Saturday, December 6, 2014
Film Review: A Christmas Story
It is such a simple idea for a movie. A young boy tells the story of a must have Christmas gift. Of course, when you are a child, is there any story more important? Getting the perfect Christmas gift, when you are a child, is perhaps one of the single most important moments in your life, with a great birthday gift coming in second.
The viewer realizes this simple truth as we watch "A Christmas Story" (1983), a movie, that with time, has become a holiday classic and, as a result of this understanding, may find themselves able to relate to our hero's story. Who among us has not had a "must have" Christmas toy our lives utterly depending upon having? Who among us cannot recall the feeling of joy when we woke up Christmas morning and saw Santa had gotten us that special gift? On the other hand, how many of us can remember the feeling of disappointment when Santa didn't bring us that gift? You felt a pain in the pit of your stomach. How could Santa let you down?
I too am able to relate to this story. I had my own special gift that I wanted for Christmas. I was five years old and desperately wanted a pair of Laurel & Hardy (a popular comedy team in the 1920s & 30s) ventriloquist dolls. They were my childhood heroes. When I found out such a gift existed, I knew, then and there, I would have to have it. The days and month leading up to Christmas I pleaded with my parents, please, please buy me the Laurel & Hardy ventriloquist dolls. But, they told me, it was too much money. My heart was broken. I simply couldn't accept such an answer. What child would? So, I kept pleading. Eventually I decided to ask Santa. He was at the neighborhood mall. I asked my father if I could wait in line and tell Santa what I wanted for Christmas. He agreed. And so we stood in line. The excitement grew the closer and closer I got to the front of the line. Asking Santa for the gift was a sure fired way of getting it. What did Santa care about money? Soon it was my turn to sit on Santa's lap and ask for the Laurel & Hardy ventriloquist dolls. But, a strange thing happened as I sat on Santa's lap. I was frightened to death! I couldn't speak a word. I sat on Santa's lap silently as he asked me what I wanted for Christmas. I forgot how to speak! My father, standing beside me, stepped in and told Santa about the ventriloquist dolls. Santa, at first was a bit surprised a five year old knew who Laurel & Hardy was but told me afterwards I would get the gift. Joy!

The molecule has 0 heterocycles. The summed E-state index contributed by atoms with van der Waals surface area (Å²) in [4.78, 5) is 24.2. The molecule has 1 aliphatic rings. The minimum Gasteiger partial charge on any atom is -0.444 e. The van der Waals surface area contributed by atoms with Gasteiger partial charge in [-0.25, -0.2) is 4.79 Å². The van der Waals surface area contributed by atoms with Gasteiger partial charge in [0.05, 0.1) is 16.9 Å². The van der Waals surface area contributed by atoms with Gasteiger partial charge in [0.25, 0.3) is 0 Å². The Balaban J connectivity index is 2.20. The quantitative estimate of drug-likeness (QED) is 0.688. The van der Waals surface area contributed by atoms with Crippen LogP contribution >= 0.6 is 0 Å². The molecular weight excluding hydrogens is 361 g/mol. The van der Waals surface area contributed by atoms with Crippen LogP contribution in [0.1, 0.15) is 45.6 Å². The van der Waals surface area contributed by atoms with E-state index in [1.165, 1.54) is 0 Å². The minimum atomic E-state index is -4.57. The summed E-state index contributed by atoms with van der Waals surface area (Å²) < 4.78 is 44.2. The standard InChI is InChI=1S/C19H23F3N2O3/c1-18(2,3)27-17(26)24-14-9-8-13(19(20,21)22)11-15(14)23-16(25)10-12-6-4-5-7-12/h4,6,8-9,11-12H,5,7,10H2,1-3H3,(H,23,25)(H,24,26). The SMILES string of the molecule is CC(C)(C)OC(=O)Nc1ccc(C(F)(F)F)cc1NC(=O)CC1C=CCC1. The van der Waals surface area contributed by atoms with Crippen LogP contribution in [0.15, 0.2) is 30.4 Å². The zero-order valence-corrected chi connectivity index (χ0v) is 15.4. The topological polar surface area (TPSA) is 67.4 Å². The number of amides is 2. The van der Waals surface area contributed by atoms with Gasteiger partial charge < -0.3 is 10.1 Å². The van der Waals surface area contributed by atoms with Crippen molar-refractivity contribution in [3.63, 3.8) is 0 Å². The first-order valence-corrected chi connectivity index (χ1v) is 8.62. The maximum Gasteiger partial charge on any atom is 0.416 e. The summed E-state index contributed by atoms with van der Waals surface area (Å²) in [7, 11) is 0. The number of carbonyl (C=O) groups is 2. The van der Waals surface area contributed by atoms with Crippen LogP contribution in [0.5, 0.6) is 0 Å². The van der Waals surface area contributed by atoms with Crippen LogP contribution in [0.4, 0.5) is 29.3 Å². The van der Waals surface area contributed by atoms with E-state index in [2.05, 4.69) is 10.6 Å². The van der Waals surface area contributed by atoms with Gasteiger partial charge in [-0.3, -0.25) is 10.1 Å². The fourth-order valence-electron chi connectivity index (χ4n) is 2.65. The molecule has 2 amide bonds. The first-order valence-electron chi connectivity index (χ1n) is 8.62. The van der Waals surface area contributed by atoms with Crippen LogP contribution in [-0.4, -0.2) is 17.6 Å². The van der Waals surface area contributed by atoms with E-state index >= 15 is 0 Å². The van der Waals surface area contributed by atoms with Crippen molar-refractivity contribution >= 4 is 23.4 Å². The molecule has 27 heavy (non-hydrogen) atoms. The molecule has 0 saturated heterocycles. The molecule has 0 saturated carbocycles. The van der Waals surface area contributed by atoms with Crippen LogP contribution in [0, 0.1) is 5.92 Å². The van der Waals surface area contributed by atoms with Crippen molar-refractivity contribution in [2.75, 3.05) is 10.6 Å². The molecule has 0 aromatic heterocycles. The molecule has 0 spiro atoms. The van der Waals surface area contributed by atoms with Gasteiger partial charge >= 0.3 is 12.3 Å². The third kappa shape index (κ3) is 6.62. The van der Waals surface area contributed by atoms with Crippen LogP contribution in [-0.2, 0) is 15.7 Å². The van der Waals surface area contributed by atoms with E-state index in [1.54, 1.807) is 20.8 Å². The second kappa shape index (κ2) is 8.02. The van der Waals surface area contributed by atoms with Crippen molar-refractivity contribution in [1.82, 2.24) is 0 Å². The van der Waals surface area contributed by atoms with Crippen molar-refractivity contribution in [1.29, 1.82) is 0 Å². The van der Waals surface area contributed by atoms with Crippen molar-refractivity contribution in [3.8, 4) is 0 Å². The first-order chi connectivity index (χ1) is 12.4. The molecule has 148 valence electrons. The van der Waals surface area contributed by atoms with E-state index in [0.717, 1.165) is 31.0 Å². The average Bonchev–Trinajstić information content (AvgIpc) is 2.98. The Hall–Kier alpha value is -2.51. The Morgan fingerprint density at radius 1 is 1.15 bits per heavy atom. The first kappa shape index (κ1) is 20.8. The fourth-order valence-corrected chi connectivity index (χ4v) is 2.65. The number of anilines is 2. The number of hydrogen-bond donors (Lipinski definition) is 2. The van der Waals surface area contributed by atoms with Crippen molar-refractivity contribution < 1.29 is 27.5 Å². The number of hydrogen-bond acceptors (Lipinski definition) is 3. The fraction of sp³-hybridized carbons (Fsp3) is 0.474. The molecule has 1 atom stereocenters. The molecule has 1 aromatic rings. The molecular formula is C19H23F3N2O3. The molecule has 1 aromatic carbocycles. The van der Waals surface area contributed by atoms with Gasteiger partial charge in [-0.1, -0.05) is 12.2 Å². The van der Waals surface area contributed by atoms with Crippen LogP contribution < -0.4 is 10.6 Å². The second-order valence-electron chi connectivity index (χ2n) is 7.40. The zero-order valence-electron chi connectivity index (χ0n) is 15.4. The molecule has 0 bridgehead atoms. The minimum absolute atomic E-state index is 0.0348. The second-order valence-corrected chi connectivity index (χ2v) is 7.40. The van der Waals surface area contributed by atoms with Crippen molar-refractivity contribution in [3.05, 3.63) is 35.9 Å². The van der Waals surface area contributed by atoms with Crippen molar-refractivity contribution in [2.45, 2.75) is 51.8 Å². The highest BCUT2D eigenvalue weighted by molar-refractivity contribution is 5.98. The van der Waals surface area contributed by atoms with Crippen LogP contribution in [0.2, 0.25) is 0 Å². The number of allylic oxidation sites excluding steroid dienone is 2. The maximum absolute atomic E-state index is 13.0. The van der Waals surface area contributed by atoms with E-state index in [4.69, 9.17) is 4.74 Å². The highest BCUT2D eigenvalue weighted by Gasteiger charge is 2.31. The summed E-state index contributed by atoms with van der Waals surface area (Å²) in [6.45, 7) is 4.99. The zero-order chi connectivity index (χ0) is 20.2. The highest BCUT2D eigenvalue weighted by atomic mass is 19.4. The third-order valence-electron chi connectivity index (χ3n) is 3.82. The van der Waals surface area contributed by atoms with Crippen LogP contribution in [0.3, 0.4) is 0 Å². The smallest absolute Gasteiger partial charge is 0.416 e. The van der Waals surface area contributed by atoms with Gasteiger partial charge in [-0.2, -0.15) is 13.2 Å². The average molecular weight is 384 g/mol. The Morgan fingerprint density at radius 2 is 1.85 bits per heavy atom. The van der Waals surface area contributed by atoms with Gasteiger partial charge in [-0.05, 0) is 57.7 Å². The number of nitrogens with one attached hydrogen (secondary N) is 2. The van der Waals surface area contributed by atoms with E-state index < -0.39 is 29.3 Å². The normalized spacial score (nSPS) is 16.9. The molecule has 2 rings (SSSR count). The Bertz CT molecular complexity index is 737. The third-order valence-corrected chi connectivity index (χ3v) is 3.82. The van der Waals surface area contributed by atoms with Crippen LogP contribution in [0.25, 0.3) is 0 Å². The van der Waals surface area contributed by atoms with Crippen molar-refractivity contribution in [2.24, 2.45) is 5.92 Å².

There is a moment in "A Christmas Story" when the lead character, a boy named Ralphie (Peter Billingsley) waits in line to tell a department store Santa what he wants for Christmas, a Red-Ryder Carbine Action 200 shot Range Model air riffle. When he finally gets his chance to tell Santa what he wants for Christmas, he too freezes and can't remember what he wanted for Christmas. Other children in line start to cry as soon as they sit on Santa's lap.
"A Christmas Story" remembers childhood. Why is it so many children eagerly wait in line to sit on Santa's lap to tell him what they want for Christmas and they start to cry when they get their chance? There is something scary about that moment. "A Christmas Story" knows this fact. That is one of the things I like about the movie.
The movie was directed by Bob Clark, who was actually an odd choice for this kind of movie. His previous directing credits include "Black Christmas" (1974) and the teen sex comedy "Porky's" (1982) and its sequel, "Porky's II:The Next Day" (1983) and was based on the book "In God We Trust: All Others Pay Cash" by Jean Shepard, who was a radio and television personality. Mr. Shepard adapted the book into the movie's screenplay, along with his wife, Leigh Brown and Mr. Clark.